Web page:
Seven Gothic Tales by Isak Dinesen
As with many of the tales (and there are indeed seven) in this book by Danish writer Isak Dinesen (the pen name of Baroness Karen Blixen), the initial one (“The Deluge at Norderney,”) is written by ‘the author’ but told by people who meet by chance and tell their tales in their own words. Sometimes these tales overlap. Sometimes the characters reveal themselves for who they are, and oftimes they hold back from true revelations. The deluge refers to a flood that traps four people in a hayloft as the waters rise.
One of them is a Cardinal who turns out not to be. He is revealed as an actor behind a mask – much as Blixen is the Baroness behind the mask of writer Blixen. As the Cardinal says,
“Every human being has, I believe, at times given room to the idea of creating a world himself…What an overwhelming lesson to all artists! Be not afraid of absurdity: do not shrink from the fantastic.”
Here, Blixen wrestles with the idea of, if not the very existence of God, at least the problem of his divinity. The Cardinal again,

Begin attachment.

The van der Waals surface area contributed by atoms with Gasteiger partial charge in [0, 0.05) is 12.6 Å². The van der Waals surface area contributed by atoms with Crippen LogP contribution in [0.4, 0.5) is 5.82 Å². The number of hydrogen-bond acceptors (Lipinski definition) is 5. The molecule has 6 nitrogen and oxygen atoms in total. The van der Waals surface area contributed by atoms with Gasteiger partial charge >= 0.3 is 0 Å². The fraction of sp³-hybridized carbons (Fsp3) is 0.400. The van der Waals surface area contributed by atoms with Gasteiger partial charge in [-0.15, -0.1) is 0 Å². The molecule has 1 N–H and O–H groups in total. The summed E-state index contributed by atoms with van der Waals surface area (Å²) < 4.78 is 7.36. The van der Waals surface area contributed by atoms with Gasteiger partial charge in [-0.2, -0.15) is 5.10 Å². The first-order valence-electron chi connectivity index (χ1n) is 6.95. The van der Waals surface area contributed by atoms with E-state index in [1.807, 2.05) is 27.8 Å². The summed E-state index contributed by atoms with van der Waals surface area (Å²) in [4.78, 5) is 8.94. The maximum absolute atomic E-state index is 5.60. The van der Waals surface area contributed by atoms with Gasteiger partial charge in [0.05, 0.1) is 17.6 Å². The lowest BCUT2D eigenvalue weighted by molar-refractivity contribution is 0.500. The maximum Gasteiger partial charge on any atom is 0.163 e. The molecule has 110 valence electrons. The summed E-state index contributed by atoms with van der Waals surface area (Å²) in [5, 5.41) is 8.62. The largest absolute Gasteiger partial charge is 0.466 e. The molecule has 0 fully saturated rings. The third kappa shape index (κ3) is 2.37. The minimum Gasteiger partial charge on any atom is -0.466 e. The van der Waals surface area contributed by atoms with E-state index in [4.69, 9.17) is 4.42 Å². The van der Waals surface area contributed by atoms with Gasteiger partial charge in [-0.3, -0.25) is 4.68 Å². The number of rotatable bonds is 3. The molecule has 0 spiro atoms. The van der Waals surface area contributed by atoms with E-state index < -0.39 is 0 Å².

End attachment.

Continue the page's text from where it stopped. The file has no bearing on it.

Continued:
“I am convinced…that there has been a fall, but I do not hold that it is man who has fallen. I believe that there has been a fall of the divinity. We are now serving an inferior dynasty of heaven.”
As in “The Old Chevalier”, strong and independent women who live unconventional lives, are unbeholden to men.
“The Monkey” features another independent woman, and the female head of an abbey who has sold her soul to the devil. When the Prioress arranges for the marriage of Athena, she resists. There is an ambiguous rape. I had trouble finding the gothic in these tales, but this one may fit the bill more than most (as does “The Dreamers” and “The Supper at Elsinore”, the most classically gothic of them all).
“The Roads Round Pisa” is a story of mis-identity of almost Shakespearean proportions.
“The Poet” hammers home her belief that much of life – our destiny if you will – is out of our control.
Many of the tales reveal something about Karen Blxen’s own life, some to a greater extent than others.
My overall thoughts on these stories? Like Lincoln says in “The Dreamers”,
“You must take in whatever you can and leave the rest outside. It is not a bad thing in a tale that you understand only half of it.”